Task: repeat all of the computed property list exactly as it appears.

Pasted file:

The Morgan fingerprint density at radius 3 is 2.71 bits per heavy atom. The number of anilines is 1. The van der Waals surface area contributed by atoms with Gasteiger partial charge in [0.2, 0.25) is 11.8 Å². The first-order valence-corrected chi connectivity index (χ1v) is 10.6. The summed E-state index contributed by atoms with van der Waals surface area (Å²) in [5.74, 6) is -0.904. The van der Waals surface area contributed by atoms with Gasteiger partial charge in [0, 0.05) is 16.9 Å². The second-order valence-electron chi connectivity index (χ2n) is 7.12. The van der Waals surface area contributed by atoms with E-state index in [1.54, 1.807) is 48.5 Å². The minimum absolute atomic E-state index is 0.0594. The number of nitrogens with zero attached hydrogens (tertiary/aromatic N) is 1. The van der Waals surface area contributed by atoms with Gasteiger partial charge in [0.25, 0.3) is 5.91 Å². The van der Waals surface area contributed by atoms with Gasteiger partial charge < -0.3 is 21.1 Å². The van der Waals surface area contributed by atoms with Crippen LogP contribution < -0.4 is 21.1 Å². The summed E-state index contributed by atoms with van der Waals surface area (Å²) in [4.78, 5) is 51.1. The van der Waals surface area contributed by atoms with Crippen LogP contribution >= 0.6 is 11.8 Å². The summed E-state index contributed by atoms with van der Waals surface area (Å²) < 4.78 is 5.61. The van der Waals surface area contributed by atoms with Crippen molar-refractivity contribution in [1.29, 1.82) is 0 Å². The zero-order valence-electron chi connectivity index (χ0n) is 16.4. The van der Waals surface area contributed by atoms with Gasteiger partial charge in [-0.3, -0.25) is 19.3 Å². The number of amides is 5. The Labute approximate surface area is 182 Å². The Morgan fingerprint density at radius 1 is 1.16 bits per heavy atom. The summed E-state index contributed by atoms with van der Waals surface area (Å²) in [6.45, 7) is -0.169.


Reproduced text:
The Morgan fingerprint density at radius 3 is 2.71 bits per heavy atom. The number of anilines is 1. The van der Waals surface area contributed by atoms with Gasteiger partial charge in [0.2, 0.25) is 11.8 Å². The first-order valence-corrected chi connectivity index (χ1v) is 10.6. The summed E-state index contributed by atoms with van der Waals surface area (Å²) in [5.74, 6) is -0.904. The van der Waals surface area contributed by atoms with Gasteiger partial charge in [0, 0.05) is 16.9 Å². The second-order valence-electron chi connectivity index (χ2n) is 7.12. The van der Waals surface area contributed by atoms with E-state index in [1.54, 1.807) is 48.5 Å². The minimum absolute atomic E-state index is 0.0594. The number of nitrogens with zero attached hydrogens (tertiary/aromatic N) is 1. The van der Waals surface area contributed by atoms with Gasteiger partial charge in [0.25, 0.3) is 5.91 Å². The van der Waals surface area contributed by atoms with Gasteiger partial charge < -0.3 is 21.1 Å². The van der Waals surface area contributed by atoms with Crippen LogP contribution < -0.4 is 21.1 Å². The summed E-state index contributed by atoms with van der Waals surface area (Å²) in [4.78, 5) is 51.1. The van der Waals surface area contributed by atoms with Crippen LogP contribution >= 0.6 is 11.8 Å². The summed E-state index contributed by atoms with van der Waals surface area (Å²) < 4.78 is 5.61. The van der Waals surface area contributed by atoms with Crippen molar-refractivity contribution in [1.29, 1.82) is 0 Å². The zero-order valence-electron chi connectivity index (χ0n) is 16.4. The van der Waals surface area contributed by atoms with Gasteiger partial charge in [-0.3, -0.25) is 19.3 Å². The number of amides is 5. The Labute approximate surface area is 182 Å². The Morgan fingerprint density at radius 1 is 1.16 bits per heavy atom. The summed E-state index contributed by atoms with van der Waals surface area (Å²) in [6.45, 7) is -0.169.